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devices whose location is known (reference devices). Distances can be
estimated by means of several approaches [3].
Time-of-flight method estimates the distance between a moving object
and a fixed point by measuring the time a signal takes to travel between
the object and point P at a known speed. This method requires accurate
clocks, especially for radio frequency (RF) signals. In this case, a 1-┬Ás error
in timing leads to a 300-m error in distance estimation.
The attenuation approach takes into account the fact that the intensity of an
emitted RF signal decreases as the distance from the emission source increases.
Given the signal strength at the emission, it is possible to estimate the distance
from an object to some point P by measuring the signal strength at the point P .
Of course, a function correlating attenuation and distance is needed.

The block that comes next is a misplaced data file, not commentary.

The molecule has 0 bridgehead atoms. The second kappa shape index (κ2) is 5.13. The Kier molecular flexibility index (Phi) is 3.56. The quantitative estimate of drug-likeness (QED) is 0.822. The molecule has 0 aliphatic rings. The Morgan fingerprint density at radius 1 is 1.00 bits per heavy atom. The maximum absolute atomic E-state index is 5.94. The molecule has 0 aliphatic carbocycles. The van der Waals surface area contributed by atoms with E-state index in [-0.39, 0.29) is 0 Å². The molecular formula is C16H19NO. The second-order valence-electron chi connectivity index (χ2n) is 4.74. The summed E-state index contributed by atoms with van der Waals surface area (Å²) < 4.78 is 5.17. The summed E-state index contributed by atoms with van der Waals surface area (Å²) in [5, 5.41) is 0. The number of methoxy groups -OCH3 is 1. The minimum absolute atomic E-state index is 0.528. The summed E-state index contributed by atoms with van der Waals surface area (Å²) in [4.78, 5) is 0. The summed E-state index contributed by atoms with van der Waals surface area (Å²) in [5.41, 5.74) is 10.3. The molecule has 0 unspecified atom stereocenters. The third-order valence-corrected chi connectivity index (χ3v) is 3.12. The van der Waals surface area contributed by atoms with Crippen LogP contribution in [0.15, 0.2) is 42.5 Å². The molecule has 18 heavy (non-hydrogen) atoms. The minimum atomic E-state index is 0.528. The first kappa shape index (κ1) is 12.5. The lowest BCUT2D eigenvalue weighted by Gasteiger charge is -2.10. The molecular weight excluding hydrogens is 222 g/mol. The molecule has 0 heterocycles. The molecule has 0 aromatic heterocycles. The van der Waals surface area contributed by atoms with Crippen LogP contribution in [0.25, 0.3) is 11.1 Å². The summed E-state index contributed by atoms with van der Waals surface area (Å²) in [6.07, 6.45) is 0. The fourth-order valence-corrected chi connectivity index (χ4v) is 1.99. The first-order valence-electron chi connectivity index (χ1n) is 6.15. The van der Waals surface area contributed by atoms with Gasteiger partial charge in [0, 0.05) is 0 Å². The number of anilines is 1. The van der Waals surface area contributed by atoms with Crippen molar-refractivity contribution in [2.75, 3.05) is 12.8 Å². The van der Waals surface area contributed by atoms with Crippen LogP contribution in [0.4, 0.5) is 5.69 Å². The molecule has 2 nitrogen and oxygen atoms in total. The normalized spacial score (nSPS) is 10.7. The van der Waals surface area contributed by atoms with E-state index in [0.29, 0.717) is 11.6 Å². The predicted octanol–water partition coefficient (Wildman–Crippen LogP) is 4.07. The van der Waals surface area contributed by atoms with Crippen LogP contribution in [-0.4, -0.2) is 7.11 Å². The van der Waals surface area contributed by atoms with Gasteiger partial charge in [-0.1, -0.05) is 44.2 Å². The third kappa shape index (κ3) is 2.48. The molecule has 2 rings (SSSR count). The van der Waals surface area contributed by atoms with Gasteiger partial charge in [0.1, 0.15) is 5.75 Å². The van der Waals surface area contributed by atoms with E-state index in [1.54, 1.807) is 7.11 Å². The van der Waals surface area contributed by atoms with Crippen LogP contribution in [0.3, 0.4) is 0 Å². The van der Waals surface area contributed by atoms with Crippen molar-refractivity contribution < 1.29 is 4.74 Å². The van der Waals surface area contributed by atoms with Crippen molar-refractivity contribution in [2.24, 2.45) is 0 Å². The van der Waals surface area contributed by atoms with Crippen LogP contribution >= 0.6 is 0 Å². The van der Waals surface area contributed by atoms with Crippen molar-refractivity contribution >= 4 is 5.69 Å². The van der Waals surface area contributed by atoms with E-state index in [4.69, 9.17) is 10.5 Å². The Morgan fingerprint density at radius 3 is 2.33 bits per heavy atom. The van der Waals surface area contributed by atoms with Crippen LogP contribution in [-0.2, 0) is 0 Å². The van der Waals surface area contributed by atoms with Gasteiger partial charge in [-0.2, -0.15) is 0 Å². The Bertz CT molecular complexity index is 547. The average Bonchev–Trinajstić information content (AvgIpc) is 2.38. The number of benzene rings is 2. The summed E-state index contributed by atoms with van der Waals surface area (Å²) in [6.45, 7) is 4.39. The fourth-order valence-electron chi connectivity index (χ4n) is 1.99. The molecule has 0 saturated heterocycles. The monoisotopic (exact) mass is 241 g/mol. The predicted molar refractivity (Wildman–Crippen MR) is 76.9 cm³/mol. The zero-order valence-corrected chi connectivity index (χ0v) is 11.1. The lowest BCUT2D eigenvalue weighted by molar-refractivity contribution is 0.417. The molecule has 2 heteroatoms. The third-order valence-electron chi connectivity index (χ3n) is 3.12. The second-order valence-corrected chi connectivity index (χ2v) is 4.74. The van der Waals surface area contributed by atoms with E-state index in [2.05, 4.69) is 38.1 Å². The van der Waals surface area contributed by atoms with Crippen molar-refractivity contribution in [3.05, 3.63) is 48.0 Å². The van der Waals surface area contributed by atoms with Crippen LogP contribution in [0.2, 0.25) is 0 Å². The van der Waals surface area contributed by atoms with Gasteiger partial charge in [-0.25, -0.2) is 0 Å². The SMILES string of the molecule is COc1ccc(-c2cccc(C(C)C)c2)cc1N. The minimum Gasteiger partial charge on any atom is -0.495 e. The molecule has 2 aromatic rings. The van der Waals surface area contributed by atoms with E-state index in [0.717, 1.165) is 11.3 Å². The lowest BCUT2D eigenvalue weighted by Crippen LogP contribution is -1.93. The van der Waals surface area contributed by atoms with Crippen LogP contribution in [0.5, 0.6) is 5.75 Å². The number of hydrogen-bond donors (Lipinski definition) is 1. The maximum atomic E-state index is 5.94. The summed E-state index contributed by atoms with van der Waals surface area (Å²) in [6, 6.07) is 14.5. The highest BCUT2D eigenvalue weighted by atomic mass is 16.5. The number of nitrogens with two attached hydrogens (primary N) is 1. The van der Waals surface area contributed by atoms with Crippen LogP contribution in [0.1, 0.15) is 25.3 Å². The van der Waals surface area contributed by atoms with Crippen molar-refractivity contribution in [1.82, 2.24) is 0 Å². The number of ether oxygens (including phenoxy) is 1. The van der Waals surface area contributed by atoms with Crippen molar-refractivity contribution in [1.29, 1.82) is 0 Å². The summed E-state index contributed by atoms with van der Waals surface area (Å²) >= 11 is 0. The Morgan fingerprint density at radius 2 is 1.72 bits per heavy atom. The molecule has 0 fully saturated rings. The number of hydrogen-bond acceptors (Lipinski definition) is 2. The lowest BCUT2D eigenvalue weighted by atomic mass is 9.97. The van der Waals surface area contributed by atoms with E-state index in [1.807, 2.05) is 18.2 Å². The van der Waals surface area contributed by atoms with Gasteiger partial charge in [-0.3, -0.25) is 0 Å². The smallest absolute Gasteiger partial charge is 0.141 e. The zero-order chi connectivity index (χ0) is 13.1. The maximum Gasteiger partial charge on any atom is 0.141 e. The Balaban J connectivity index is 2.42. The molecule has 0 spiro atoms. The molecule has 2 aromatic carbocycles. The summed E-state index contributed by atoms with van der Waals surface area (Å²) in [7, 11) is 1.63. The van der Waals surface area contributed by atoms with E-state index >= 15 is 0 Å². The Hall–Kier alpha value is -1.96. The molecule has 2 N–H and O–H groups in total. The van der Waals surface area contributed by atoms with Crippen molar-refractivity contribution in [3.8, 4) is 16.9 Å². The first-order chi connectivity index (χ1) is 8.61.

Once distance has been estimated, the positioning task is mainly
accomplished by the triangulation method. With this method, the position of an
object is obtained by measuring its distance from multiple reference positions.
2D triangulation algorithm requires three different measurements from three
non-collinear points, and the mobile device is located at the intersection of
three circles (Figure 1). 3D positioning requires distance estimation from four
non-coplanar points. For example, a global positioning system (GPS) receiver
needs at least four satellites for 3D position estimation.
In the case of RF signal attenuation method, the circles' radius is
evaluated on the measured strength of received signals, exploiting the
relationship between signal strength and distance. RF signals are affected by
a high degree of uncertainty (and consequently estimated distances too), and
actually measured RF signal strength define a cloud-shaped region around the
base station (Figure 2).
Figure 1: 2D positioning by triangulation.
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